After starring in Game of Thrones and a string of indie films, Ellie Kendrick is one of British acting’s rising stars. She’s also doing her bit to give underrepresented young talent a leg up.
It’s not what you know, it’s who you know – and that’s particularly true in the film and TV industries, according to Kendrick.
When it comes to going to drama school or funding your first short film, it’s also about how much money you’ve got.
“I’ve worked in the film industry on and off for about half my life and I’ve noticed that the worlds that are represented on our screens by no means mirror the worlds that we see around us in our everyday lives,” the 27-year-old says.
“Part of that is because it’s such a difficult industry to break into and often it requires huge financial support from parents or jobs. Or it requires contacts you’ve made in film school – which again costs a lot of money.
“So it’s a bit of a closed shop.”
Kendrick is known for fighting White Walkers and protecting Bran Stark as Meera Reed in Game of Thrones. She is speaking in her capacity as ambassador for Creative England’s Shortflix scheme, which is looking for budding young film-makers who aren’t in education, employment or training.
Five successful applicants will get funding to make a short film, as well as gaining priceless contacts and kudos.
The scheme has been set up to give opportunities to those from under-represented groups who have the talent and the ambition but not the foot in the door.
“It’s a gateway to people who might not have the financial means or the industry contacts to break in to that industry,” Kendrick says.
Shortflix launched in May and the first five finalists made short films about subjects including black gay dancehall culture in London, homophobia in an Afro-Caribbean hair salon in Sheffield and a suicidal young man in Bath.
‘A broader range of voices’
It will open for applications again this autumn. Kendrick thinks opening up chances like this is “really going to improve our industry” in the long run.
“It’s just going to make better drama and better films because we’re going to have more stories and a broader range of voices, and that’s always going to make much more interesting work,” she says.
And British film could do with a bit of a shake-up, Kendrick believes.
“Sometimes people are put off by seeing only white middle-class period dramas,” she says. “Not that there’s not a place for those.
“But when those are the only things that are exported to a global market, we start to think that’s the only thing British film can do. And there’s so much more to it than that.”
As well as Game of Thrones, Kendrick has had roles in films like An Education with Carey Mulligan, last year’s Whisky Galore! remake, and The Levelling, the bleak farming drama that came out earlier this year.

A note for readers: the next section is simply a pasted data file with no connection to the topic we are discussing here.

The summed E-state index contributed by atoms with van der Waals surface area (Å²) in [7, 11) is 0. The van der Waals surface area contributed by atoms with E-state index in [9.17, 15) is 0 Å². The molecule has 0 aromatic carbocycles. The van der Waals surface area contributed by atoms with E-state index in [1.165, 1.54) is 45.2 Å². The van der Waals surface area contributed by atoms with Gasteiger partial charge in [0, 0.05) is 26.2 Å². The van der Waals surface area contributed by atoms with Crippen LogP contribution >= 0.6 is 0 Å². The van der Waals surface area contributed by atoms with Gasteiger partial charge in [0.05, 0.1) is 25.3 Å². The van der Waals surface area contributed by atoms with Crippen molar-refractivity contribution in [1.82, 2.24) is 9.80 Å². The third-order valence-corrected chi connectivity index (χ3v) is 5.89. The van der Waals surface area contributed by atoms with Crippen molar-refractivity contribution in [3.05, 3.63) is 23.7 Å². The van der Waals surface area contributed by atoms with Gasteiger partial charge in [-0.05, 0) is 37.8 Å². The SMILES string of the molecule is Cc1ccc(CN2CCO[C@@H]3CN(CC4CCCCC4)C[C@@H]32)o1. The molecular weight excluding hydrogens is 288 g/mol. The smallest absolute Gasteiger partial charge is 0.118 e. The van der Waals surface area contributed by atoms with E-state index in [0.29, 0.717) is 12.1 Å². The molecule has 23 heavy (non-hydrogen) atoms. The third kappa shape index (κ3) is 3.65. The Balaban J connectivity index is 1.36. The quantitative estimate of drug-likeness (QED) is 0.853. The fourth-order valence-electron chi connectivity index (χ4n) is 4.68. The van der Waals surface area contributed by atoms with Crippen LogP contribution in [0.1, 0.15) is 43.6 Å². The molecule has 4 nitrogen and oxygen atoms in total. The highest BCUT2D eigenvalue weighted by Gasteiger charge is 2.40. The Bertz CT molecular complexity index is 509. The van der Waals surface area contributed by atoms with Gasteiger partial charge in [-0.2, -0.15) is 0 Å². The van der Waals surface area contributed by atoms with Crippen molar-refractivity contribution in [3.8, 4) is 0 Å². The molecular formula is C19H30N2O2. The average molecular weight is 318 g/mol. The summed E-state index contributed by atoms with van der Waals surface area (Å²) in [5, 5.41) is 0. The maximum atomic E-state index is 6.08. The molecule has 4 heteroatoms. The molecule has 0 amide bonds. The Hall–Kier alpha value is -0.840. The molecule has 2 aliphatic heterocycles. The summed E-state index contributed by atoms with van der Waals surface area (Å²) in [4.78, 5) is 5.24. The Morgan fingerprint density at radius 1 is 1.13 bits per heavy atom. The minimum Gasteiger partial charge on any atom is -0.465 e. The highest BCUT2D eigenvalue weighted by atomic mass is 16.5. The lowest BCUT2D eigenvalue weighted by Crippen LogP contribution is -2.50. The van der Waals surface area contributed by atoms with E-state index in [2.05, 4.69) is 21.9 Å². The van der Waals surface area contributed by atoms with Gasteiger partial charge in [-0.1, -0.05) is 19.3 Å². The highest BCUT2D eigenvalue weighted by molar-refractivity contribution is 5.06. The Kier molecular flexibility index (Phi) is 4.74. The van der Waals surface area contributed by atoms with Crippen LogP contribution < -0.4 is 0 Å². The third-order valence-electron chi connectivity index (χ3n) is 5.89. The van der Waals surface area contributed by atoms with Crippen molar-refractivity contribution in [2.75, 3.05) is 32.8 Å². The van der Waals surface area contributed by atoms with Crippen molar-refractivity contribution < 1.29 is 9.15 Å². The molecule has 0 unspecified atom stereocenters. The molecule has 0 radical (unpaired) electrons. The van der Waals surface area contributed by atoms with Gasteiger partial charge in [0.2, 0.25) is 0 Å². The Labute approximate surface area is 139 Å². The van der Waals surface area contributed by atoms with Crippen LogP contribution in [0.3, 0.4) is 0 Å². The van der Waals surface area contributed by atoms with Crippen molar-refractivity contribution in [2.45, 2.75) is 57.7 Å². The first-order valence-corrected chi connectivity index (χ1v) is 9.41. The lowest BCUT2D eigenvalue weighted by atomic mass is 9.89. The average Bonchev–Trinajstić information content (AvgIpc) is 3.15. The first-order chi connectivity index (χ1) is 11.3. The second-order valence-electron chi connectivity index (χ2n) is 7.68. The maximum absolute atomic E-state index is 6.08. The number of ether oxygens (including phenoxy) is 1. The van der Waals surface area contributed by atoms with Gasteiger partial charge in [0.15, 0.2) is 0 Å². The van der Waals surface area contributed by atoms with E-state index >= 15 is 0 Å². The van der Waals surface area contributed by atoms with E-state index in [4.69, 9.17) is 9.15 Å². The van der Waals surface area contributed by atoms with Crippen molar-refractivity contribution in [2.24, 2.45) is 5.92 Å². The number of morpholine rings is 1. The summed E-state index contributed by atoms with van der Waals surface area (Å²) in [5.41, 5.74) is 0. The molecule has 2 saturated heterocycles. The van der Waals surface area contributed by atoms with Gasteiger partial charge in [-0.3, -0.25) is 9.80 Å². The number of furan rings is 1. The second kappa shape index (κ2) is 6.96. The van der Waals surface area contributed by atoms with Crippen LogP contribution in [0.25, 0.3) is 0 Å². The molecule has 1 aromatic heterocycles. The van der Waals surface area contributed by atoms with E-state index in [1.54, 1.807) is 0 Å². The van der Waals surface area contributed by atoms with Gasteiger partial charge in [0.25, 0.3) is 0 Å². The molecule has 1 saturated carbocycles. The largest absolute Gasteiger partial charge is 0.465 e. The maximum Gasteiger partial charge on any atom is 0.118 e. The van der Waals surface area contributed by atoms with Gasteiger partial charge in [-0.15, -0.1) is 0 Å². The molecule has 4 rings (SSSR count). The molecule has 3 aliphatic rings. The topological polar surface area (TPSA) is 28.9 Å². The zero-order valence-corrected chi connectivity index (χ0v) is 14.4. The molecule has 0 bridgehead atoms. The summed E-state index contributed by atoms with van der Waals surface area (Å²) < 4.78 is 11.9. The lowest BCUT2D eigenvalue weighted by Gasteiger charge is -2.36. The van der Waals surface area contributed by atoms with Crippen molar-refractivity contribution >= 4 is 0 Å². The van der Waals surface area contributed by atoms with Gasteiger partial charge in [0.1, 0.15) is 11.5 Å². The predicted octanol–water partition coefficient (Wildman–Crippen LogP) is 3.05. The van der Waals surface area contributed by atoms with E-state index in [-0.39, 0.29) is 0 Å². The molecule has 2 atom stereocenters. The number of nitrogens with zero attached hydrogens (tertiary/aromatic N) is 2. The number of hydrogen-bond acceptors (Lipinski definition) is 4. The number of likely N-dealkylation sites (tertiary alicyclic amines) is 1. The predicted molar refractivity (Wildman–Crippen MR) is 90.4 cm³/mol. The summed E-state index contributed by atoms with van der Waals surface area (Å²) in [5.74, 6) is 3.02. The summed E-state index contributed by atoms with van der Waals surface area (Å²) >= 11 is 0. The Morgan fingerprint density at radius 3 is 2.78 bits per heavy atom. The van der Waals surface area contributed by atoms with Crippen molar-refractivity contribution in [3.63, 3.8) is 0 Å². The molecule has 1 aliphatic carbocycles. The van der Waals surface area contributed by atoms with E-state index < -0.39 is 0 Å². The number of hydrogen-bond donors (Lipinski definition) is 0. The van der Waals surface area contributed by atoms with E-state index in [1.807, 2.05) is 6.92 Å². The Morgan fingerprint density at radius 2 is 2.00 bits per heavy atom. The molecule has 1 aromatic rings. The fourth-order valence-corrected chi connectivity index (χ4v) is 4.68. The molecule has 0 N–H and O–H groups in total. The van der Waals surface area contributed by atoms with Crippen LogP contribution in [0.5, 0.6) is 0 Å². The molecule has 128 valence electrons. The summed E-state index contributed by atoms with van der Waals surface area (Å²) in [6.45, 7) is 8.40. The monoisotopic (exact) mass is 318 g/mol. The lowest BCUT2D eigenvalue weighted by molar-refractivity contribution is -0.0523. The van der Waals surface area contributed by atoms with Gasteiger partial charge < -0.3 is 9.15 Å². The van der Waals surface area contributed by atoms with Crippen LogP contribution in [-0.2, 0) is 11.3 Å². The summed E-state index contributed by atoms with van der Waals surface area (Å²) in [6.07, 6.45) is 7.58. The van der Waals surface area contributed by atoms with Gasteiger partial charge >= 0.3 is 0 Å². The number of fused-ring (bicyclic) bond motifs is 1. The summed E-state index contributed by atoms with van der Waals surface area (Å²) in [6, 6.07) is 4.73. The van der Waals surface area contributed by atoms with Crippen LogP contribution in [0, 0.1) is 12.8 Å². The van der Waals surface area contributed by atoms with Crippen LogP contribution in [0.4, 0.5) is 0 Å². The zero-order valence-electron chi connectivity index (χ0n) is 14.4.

On TV, she has been in Being Human and Upstairs, Downstairs – all after her first starring role, in the title role in the BBC’s dramatisation of The Diary of Anne Frank in 2009.
“So much of this industry is about knowing where opportunities are,” she says. “I was only able to become an actor because I happened to know someone who told me about an open audition that a kids’ agency was having.
“If I hadn’t had that one person tipping me off, then I wouldn’t have been able to get into this industry.
“Loads of it is about contacts, and it’s awful that that’s the case.”
‘Sense of entitlement’
As well as supporting Shortflix, Kendrick has been mentoring a younger actress as part of a scheme run by charity Arts Emergency.
She set up meetings for her mentee with drama schools, took her behind the scenes at the National Theatre and arranged for audition coaching with an actor friend.
She wanted to make her protege feel like she had “an entitlement to the industry – that sense of entitlement that so many people who might have had a lot of privilege in their lives take for granted”, she says.
Kendrick herself knows Game of Thrones is her biggest calling card, and made her “eligible”, as she puts it, for leading roles like the one in The Levelling.
After Game of Thrones’ penultimate seventh season, she speaks proudly about how the dogged Meera has survived – with her dignity and integrity intact.
Caring, sharing zombie killer
“I really like that she’s a character who defies convention in terms of traditional representations of femininity,” she says.
“We’re quite fixated at the moment with what we call strong female characters, but what I’d like to push for are complex female characters rather than ones who are just strong, and that’s their sole defining characteristic.
“Not only is she strong – she’s also kind of vulnerable but she hides that vulnerability with the strength that she has to summon to survive.
“She’s undergone an incredibly traumatic series of events but she still manages to maintain a calmness and a kindness and a tenderness, which I think is really laudable.
“But also, you know, I get to wield an axe occasionally and kill some zombies.
“So, all in all, she’s a pretty well-rounded character.”